I need help with a tough decision - I am so confused. I had a long talk with our allergist on Friday about our soon to be 3 yr. old DD (3 in Oct.), two topics were discussed - need your input pleeeeeaaase!

1) Oral challenge for milk in the dr's office. HOW MANY WOULD DO THIS AND WHY/WHY NOT? DD has NEVER had an "allergic recaution" to milk. Ped. Dr. took her off at 6 wks due to ear infections and put her on soy, been on soy every since. Tested NEGATIVE to whey and casein 3 wks ago w/scratch test (would this be sufficient info. for you based on NKA-I thought so until reading inaccurate test results on these boards). DD has eaten products with milk, just never drank it, again NO known reactions. Here is thing, the only ana deaths I am aware of are all milk/dairy related. This SCARES me to death. I want to know with 100% certainty is milk safe for my DD. I don't want to do it if there is a possibility of it hurting her of eliminating the chance to outgrow an allergy we are not even sure she had in the first place. Our allergist recommended a milk challenge to "know for sure." WHAT ARE THE PROS AND CONS?


2) Since reading this site for the past week, I wondered if there were any benefits to knowing sensitivity numbers through blood work. I am curious to know what DD numbers are for PA and EA and some others, but only if these is some benefit. Our allergist explained RAST is the most inaccurate method of testing. ANY PROS AND CONS TO KNOWING #'s? I guess I just want to know so I have something to compare to each year or whether or not I should have false hope in the possibility of DD outgrowing allergies.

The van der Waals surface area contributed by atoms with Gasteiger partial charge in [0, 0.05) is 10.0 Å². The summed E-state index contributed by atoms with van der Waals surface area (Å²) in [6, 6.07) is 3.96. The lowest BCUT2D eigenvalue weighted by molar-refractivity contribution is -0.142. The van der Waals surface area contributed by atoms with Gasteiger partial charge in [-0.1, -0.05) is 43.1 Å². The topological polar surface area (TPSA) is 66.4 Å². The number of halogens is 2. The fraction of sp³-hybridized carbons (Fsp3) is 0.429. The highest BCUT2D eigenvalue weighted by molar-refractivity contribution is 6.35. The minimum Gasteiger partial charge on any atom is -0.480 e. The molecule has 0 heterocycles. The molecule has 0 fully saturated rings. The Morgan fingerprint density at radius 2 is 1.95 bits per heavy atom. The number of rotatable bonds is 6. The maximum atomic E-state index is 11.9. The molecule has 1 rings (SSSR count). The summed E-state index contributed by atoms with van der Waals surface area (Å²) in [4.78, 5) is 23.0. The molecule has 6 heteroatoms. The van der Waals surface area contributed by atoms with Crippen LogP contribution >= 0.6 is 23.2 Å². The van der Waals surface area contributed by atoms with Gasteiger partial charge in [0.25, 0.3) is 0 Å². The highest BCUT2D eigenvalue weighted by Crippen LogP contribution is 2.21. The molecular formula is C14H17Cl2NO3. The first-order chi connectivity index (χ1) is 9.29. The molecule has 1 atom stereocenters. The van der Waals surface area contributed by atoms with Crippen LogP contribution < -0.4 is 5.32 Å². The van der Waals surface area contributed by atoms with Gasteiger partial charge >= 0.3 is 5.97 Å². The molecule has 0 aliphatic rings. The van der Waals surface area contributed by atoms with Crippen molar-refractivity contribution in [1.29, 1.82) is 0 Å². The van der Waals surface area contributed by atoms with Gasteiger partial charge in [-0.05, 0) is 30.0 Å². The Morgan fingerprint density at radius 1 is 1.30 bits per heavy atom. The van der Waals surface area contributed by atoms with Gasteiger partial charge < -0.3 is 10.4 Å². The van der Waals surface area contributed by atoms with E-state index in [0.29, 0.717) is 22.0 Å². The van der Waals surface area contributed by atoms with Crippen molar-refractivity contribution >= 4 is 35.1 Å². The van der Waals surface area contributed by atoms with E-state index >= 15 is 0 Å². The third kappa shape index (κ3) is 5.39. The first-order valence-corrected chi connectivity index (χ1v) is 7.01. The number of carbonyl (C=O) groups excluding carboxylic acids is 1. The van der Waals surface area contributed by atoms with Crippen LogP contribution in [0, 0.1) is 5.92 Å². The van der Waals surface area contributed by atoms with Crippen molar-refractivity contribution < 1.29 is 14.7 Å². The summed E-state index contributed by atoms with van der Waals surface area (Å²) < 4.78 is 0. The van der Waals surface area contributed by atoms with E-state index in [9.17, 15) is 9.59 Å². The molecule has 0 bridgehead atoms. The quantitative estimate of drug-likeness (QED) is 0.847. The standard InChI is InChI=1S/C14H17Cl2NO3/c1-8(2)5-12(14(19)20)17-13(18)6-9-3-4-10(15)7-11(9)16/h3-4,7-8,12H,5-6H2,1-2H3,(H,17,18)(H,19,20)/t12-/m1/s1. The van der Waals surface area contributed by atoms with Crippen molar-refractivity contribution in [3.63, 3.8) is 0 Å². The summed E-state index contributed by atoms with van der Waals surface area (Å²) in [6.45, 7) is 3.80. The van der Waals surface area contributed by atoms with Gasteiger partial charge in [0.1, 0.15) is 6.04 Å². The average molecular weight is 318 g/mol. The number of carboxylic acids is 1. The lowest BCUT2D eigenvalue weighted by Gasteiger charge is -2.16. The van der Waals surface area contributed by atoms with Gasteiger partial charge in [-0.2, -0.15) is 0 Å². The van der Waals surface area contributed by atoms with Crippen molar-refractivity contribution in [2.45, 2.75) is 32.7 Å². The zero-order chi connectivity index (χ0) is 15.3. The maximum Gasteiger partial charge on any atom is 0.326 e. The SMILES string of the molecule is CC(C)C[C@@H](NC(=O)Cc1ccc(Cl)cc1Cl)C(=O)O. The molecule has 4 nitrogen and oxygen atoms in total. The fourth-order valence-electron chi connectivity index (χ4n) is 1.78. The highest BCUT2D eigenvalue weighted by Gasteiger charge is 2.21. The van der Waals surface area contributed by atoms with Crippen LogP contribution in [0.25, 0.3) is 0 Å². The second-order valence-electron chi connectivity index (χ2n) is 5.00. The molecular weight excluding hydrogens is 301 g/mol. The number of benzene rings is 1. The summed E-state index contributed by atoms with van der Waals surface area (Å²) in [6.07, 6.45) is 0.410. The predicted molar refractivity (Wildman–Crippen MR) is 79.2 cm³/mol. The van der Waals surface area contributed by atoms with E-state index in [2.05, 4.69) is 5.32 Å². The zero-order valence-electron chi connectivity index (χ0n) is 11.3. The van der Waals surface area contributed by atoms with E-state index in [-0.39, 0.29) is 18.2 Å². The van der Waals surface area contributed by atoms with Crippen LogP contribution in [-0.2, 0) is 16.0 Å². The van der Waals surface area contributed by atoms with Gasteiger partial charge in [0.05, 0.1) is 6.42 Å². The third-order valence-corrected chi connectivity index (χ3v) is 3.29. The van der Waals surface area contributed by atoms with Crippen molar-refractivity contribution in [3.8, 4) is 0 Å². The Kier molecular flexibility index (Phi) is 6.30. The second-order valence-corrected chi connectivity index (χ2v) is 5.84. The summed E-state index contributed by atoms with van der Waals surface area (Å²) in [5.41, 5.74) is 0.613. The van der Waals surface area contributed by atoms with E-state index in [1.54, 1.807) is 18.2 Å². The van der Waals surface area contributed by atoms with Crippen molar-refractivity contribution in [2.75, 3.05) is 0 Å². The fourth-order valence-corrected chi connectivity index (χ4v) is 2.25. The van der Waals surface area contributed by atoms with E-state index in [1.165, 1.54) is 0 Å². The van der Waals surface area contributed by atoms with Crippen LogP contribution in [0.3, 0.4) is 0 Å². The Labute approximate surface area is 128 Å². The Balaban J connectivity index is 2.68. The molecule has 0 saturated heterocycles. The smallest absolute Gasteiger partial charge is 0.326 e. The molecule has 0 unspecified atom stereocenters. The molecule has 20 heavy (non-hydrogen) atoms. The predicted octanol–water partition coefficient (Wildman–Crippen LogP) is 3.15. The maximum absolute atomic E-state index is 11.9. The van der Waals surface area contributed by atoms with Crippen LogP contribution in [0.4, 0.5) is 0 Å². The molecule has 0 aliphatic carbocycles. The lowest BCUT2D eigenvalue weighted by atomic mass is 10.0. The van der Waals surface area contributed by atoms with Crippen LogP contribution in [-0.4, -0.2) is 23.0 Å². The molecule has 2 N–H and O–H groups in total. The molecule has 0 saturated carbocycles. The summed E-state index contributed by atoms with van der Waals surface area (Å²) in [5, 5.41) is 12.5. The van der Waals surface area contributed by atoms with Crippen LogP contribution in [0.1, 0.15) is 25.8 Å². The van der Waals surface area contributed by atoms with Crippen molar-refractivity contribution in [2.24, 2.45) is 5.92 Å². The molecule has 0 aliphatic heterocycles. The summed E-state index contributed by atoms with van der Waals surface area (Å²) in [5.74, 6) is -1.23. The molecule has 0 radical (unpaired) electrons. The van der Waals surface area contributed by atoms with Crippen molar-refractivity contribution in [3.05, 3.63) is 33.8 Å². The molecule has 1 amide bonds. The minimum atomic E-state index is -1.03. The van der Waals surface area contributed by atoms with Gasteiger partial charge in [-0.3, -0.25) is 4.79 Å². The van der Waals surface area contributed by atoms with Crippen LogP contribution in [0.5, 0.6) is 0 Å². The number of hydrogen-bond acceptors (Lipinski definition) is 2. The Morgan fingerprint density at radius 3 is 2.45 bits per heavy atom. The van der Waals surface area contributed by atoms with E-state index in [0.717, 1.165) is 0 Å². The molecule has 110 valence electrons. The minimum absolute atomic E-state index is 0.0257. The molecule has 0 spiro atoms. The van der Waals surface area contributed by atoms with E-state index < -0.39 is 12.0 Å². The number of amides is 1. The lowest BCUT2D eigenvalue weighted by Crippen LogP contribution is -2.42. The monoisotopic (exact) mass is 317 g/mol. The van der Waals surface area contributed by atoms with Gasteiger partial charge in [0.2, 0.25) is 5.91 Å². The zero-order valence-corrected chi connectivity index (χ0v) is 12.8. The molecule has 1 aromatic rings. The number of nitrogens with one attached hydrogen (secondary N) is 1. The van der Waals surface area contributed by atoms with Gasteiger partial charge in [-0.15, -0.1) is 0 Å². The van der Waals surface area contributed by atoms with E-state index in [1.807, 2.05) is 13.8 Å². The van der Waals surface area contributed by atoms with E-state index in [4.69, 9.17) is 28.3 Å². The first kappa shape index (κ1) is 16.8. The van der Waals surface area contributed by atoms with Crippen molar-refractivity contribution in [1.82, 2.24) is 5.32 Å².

I really trust and value your comments and opinions and I have to make a decision pretty quick on both as we will be moving out of state soon, sooooooooo 1) would you do food challenge at 3 yr's old under "DD's" particular circumstances and please explain why/why not and 2) any benefits to RAST - should I do it?


------------------ Kym Mom of 2 1/2 year old daughter with peanut and egg allergies

On Jul 17, 2005

Based on the info you provided (negative test, eats other dairy products without reactions), I would do an in-office oral challenge. You will be in a setting monitored by a physician in the event she has a reaction.

"If the skin prick test is negative, there is a 95% chance that you do not have an allergy to that substance. Positives are more problematic; only about 50% of those who have a positive result actually are allergic to that substance." [url=""][/url]

Bailey Ethan 12/2001 dairy, eggs, peanuts, bananas (Edited to include signature) ------------------

[This message has been edited by BaileyB (edited July 17, 2005).]

On Jul 17, 2005

I found your link to be very informative - thank you. After reading

"You can have a low level of IgE [to a certain food] and still have a severe reaction to actual exposure to the allergen or an elevated level and never experience a reaction. People who outgrow a food allergy may continue to have positive IgE test result to the food for many years"

not even sure I would do the RAST now. Why bother. No wonder it's tough to find a cure to or immunization for food allergies -they are so unpredictable, ambiguous and diverse - uggh!

------------------ Kym Mom of 2 1/2 year old daughter with peanut and egg allergies